preload is a free Linux. It runs in background and records statistics about usage of more frequently-used programs. These programs are loaded into a Linux memory. Thus results is faster application startup times. From the project home page:
preload is an adaptive readahead daemon. It monitors applications that users run, and by analyzing this data, predicts what applications users might run, and fetches those binaries and their dependencies into memory for faster startup times.
(Fig. 01: preload in action – saving time while loading Linux apps)
There is a nice tutorial published by Techthrob about installing and configuring Techthrob under Debian / Ubuntu Linux systems.
=> Drastically Speed up your Linux System with Preload
Yesterday I wrote about increasing local port range with net.ipv4.ip_local_port_range proc file. There is also /proc/sys/kernel/pid_max file, which specifies the value at which PIDs wrap around (i.e., the value in this file is one greater than the maximum PID). The default value for this file, 32768, results in the same range of PIDs as on earlier kernels (< =2.4). The value in this file can be set to any value up to 2^22 (PID_MAX_LIMIT, approximately 4 million).
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If you are a developer for the GNU/Linux system, this book will help you to write and/or develop GNU/Linux software that works the way users expect it to.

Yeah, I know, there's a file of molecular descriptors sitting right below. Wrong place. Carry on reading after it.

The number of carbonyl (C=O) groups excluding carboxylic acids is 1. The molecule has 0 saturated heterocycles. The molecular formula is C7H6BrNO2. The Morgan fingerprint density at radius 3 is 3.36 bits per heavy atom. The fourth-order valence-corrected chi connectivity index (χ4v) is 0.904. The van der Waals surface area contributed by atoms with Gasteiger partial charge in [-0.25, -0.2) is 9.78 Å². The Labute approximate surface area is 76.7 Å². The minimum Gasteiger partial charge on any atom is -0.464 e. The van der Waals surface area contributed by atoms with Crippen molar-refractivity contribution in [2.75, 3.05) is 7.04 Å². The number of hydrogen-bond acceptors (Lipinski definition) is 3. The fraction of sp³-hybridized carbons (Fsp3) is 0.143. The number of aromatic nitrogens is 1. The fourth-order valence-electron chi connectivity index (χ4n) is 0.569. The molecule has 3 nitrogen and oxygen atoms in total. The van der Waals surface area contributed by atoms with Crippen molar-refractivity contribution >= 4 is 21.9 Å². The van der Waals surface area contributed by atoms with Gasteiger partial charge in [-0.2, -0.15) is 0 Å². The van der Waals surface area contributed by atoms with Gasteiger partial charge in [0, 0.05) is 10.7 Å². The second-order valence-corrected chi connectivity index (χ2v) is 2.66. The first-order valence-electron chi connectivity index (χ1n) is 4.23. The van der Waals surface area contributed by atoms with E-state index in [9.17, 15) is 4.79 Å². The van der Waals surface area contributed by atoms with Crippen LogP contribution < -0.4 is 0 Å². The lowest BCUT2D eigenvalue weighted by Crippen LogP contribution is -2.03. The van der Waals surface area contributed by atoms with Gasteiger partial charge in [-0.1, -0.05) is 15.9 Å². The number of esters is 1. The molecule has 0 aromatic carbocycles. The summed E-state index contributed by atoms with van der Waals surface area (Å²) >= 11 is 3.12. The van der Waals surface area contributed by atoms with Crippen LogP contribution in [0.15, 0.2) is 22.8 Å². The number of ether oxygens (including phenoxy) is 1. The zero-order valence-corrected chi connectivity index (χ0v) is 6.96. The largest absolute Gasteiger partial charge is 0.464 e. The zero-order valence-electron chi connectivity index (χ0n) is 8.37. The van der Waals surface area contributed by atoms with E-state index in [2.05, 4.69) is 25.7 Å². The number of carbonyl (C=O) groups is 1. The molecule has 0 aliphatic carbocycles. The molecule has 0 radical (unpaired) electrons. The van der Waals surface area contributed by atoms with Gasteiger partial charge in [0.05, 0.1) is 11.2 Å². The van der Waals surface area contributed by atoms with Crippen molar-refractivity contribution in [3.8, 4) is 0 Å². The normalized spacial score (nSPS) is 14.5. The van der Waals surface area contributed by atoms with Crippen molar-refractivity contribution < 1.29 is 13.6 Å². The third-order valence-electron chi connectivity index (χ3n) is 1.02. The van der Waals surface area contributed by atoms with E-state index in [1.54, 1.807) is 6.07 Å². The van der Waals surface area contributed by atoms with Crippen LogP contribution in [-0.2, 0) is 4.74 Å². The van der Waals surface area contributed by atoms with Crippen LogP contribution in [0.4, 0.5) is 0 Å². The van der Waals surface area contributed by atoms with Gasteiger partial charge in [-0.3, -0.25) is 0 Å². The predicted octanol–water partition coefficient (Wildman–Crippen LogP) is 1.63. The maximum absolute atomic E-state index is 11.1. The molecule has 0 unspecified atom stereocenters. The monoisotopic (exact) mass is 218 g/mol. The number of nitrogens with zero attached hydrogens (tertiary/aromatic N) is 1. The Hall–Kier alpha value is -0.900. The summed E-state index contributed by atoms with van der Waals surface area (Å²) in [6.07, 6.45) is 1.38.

Advanced Linux Programming is published under the Open Publication License, Version 1, no options exercised. (Due to an oversight in final production, the copyright notice on the book is incorrect.) The full text may be downloaded from this site. Code samples in the book are covered by the GNU General Public License and are also available.
Chapter 01 – Advanced Unix Programming with Linux
Chapter 02 – Writing Good GNU/Linux Software
Chapter 03 – Processes
Chapter 04 – Threads
Chapter 05 – Interprocess Communication
Chapter 06 – Mastering Linux
Chapter 07 – The /proc File System
Chapter 08 – Linux System Calls
Chapter 09 – Inline Assembly Code
Chapter 10 – Security
Chapter 11 – A Sample GNU/Linux Application
=> Advanced Linux programming book, by Mark Mitchell, Jeffrey Oldham, Alex Samuel (via Digg)
Anil ask a question (via email):
What is umask and how is it determined on a Linux system?
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This is a full-size PDF version ( poster ) from Oreilly.
Anatomy of a Linux System poster try to put most important things together. The result is indeed encyclopedic. Supporting the illustration are 19 written topics, with brief historical and educational descriptions of technologies such as Peer-to-Peer Communication, XML and HTML, Samba, Unix Command-Line Utilities, and even Java. Each topic has a list of key Web sites and useful books, including titles that don’t belong to O’Reilly–part of Tim’s insistence that the poster serve as a complete Linux resource. The poster also lists Linux magazines, conferences, major distributors, and, of course, major contributors.
=> Download Link [oreillynet.com] (163K)